Re: Towers would reduce sprawl: Villeneuve, Nov. 12.
In response to the interview with Surrey Coun. Judy Villeneuve, I think it is important at this juncture to bring in the topic of identity when discussing development of the Semiahmoo Town Centre.
What is the identity of South Surrey that fits best with the proposal and strategic plan?
I am an arts advocate living in South Surrey. I agree with Villeneuve that our arts community is underserved.
And I believe the arts are critical to the relationship between cultural identity and identity of place.
Since Surrey is one of the fastest-growing cities in Canada, the issue of density is critical to address.
For years, I have intently sought to identify evidence of an arts district in South Surrey, to no avail. Critics point out proximity of White Rock arts amenities in their arguments to nix this proposal. Although there is a natural association, White Rock and Surrey are distinct municipalities. It would be like arguing “you can’t have a gallery in Cloverdale because there is one in Langley,” or “you can’t have a theatre in Whalley because there is one in Delta.”
I attended both presentations at the information evening on Oct. 22 and was heartened by the waves of excitement from the diverse members of the arts community about the potential of the proposed arts amenities. Numerous arts colleagues have volunteered hundreds of hours to define what would work well to fill the cultural void that so many of us lament.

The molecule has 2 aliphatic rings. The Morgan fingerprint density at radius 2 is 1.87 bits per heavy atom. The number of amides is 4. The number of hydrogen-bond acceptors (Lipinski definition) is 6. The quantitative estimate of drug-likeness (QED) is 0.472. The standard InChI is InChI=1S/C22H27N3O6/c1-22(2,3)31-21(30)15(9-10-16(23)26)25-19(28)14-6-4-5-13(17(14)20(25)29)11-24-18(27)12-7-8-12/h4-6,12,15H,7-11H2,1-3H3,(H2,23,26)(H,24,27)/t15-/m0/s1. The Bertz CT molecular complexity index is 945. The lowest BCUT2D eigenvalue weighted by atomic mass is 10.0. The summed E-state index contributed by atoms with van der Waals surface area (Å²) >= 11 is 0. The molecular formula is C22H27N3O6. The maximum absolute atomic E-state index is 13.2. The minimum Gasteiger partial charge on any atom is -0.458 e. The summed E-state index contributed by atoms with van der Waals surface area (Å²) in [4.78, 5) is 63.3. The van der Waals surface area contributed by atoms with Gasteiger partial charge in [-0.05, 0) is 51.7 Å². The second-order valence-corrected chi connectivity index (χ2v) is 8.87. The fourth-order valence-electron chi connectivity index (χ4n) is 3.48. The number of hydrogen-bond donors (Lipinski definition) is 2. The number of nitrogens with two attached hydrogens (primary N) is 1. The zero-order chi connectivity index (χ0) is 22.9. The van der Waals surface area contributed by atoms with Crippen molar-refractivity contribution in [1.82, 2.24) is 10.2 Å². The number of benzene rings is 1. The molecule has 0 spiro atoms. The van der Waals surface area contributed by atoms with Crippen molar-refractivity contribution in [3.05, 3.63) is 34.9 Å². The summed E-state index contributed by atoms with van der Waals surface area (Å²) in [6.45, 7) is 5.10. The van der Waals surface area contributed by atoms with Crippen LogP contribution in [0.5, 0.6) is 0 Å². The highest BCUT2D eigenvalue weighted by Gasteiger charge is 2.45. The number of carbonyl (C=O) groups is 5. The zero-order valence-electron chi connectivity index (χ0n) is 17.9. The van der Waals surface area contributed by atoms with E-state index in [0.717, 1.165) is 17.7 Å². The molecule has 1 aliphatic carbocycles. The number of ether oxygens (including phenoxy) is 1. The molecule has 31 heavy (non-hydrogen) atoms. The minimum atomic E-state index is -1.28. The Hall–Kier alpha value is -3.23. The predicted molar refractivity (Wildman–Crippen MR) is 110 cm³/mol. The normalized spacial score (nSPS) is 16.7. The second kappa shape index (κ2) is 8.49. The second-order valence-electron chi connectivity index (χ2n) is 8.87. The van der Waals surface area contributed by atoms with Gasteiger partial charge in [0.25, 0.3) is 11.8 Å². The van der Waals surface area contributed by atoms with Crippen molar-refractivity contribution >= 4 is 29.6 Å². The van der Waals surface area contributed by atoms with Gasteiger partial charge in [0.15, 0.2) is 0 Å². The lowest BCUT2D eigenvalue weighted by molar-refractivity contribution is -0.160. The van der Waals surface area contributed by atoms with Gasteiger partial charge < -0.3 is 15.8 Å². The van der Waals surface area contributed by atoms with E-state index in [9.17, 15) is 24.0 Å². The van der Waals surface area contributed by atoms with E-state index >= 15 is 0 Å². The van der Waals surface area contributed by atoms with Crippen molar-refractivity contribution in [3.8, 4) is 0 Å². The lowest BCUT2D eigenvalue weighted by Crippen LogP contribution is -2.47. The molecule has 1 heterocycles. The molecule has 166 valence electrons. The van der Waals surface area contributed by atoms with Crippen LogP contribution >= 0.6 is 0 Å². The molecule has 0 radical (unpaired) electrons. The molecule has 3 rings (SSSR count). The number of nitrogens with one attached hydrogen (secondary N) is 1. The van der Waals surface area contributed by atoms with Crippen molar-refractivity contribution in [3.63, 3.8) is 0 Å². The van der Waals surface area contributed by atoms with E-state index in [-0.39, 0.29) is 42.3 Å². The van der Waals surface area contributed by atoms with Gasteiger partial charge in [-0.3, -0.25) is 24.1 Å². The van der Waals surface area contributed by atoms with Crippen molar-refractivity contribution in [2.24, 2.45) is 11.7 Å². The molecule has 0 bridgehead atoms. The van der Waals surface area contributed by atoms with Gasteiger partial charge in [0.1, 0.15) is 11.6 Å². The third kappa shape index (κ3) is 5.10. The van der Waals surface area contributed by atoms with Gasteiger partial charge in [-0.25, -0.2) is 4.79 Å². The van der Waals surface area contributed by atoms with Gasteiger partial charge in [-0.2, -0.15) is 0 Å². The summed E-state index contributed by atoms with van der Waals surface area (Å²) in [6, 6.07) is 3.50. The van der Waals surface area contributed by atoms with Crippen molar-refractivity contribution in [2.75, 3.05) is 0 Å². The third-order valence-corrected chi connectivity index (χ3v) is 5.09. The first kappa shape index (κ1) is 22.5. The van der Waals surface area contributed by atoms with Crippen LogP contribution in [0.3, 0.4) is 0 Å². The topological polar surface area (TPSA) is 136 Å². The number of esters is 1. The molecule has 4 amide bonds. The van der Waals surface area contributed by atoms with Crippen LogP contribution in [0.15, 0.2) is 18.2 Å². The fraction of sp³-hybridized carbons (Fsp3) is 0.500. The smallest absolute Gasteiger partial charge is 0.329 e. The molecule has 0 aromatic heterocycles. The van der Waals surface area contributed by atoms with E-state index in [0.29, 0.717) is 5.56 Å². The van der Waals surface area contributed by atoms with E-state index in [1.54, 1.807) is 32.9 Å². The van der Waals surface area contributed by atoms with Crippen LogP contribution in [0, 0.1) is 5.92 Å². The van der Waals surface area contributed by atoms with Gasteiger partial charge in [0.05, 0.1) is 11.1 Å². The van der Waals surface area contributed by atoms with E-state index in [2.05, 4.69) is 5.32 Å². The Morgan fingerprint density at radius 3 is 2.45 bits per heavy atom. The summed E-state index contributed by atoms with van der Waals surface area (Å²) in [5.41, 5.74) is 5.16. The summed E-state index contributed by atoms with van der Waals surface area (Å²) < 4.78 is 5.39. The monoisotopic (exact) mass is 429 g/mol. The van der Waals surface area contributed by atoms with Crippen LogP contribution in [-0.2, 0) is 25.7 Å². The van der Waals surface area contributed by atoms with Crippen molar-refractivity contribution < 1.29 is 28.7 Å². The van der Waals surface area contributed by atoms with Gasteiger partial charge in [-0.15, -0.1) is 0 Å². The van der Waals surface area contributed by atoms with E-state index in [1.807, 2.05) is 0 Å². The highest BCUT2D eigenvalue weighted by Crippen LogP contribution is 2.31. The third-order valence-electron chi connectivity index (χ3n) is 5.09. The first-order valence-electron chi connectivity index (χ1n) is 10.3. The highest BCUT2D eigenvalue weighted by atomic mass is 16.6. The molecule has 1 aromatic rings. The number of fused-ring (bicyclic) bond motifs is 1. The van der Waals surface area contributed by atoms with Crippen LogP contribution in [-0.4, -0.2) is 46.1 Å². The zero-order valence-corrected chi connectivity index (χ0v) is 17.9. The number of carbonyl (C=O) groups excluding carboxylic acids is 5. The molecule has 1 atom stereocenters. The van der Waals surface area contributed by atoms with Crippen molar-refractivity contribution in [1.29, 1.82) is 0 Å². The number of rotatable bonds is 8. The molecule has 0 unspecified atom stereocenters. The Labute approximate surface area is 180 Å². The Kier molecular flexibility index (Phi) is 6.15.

So, I take exception to the “a bit of a fob” statement made by Semiahmoo Residents Association president David Cann.
We also have tried to imagine potential spin-offs and supporting business opportunities that could create a vibrant cultural hub.
Here are questions I think should be in the discussions:
What is the big picture vision for cultural and town-centre planning in South Surrey? Many people I know identify more with the arts in Vancouver and beyond than in Surrey. How many and how often do South Surrey residents go to Vancouver or even travel abroad to satisfy their art longings?
What would keep us invested here and draw in a broader range of artists to live and work in South Surrey? With Surrey City Hall moving north, what about us?
Yes, we are long overdue with transit upgrades, but without a pedestrian-friendly cultural hub and a vibrant, identifiable town centre, why would people stop and visit 152 Street beyond shopping and banking?
Or is it that improved transit would better give us the identity only of a bedroom community that commutes to Vancouver or other parts of Surrey?
We deserve better.
Virginia Gillespie, Surrey